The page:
Roughly 30 % of all tweets have been found to be conversational in nature (Honeycutt and Herring 2009), in the sense of using the @ convention. Huberman et al. (2009) arrived at a similar number (25 %) in an earlier study. Honeycutt and Herring (2009) investigated tweets containing the @-sign and concluded that a clear majority (90 %) of tweets containing the sign were conversational. The study therefore showed that some, but perhaps not all, conversational tweets can fairly easily be collected from Twitter, as they are usually identifiable by the @-sign.
In their sample of 720,000 random tweets Boyd et al. (2010) found that about one-third of tweets were addressing someone (using @username in the tweet), about one-fifth contained a URL, 5 % contained a hashtag and only 3 % were retweets. In a random sample of retweets they discovered that over half of the retweets contained a URL and that about one-fifth contained a hashtag. The use of hashtags and URLs was therefore significantly higher in retweets than in tweets. In contrast, Suh et al. (2010) found that only about 20 % of tweets contain a URL or URLs and that almost 30 % of retweets contain a URL or URLs. They also concluded that hashtags and the type of hashtags have an impact on “retweetability”. Moreover, the more followers a user has the more likely their tweets are to be retweeted.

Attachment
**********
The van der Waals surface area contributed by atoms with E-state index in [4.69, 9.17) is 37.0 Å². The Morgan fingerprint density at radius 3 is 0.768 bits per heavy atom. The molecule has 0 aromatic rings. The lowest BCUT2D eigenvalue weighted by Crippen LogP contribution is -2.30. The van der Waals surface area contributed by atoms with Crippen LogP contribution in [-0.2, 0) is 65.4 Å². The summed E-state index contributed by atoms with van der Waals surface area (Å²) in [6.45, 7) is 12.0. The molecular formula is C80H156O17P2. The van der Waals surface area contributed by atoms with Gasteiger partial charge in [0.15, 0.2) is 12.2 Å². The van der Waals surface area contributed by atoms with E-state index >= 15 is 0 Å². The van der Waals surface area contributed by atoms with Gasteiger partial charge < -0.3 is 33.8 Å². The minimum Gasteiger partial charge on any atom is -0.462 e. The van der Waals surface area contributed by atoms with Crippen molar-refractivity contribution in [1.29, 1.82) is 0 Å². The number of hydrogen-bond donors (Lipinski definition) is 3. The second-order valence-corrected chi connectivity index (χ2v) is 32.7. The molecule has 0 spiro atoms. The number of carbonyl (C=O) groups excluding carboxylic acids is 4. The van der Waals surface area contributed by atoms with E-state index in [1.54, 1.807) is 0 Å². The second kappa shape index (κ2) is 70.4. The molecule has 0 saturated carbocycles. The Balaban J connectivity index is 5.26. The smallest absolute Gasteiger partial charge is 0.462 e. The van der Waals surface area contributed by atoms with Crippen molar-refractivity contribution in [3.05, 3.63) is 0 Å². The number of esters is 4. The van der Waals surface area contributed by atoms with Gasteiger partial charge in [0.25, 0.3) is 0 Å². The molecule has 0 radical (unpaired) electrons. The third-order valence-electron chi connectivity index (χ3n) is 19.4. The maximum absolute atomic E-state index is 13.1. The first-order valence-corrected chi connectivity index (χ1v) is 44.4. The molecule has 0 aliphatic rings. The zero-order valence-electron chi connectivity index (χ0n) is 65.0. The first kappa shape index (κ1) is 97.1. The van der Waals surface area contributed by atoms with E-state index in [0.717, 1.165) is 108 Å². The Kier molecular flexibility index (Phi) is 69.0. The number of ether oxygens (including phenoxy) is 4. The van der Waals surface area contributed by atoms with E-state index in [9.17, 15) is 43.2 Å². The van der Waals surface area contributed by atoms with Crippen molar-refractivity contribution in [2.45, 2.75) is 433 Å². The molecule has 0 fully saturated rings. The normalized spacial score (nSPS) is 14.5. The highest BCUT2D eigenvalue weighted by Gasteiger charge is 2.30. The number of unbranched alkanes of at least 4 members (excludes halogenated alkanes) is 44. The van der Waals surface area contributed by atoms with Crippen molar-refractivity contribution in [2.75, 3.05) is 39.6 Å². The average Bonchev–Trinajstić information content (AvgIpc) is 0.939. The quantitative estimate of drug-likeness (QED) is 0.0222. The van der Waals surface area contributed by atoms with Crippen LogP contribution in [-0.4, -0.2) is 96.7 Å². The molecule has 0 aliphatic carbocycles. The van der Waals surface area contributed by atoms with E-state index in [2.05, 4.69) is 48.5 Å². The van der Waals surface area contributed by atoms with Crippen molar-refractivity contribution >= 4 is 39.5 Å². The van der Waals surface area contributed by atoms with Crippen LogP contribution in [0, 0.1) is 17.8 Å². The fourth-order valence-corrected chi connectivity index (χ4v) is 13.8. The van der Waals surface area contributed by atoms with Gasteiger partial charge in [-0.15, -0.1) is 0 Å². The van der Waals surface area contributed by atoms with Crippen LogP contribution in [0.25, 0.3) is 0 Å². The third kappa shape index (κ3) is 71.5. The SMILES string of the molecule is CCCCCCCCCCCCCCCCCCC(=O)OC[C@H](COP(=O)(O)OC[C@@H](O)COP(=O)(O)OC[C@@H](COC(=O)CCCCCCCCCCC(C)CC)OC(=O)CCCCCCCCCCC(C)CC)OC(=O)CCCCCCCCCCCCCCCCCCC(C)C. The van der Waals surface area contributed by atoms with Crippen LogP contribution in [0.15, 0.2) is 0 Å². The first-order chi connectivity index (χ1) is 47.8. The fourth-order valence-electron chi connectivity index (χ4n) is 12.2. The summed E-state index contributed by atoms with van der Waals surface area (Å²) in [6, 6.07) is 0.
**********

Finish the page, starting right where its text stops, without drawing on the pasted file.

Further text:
People retweet for a variety of different reasons. Earlier research (Boyd et al. 2010) has shown that people retweet because they want to spread information to new audiences or a specific audience of followers, they may retweet because they want to comment on someone’s tweet or make the original writer aware that they are reading their tweets. People also retweet to publicly agree with or to validate someone’s thoughts, to be friendly, and to refer to less popular content in order to give it some visibility, but also for egoistic reasons such as to gain more followers or to gain reciprocity. People also retweet to save tweets for later access. But when retweeting, many users shorten the tweets by deleting some characters or words from the original message in order to make room for their own comments. This may lead to misinterpretations when tweets are altered so that their meaning changes.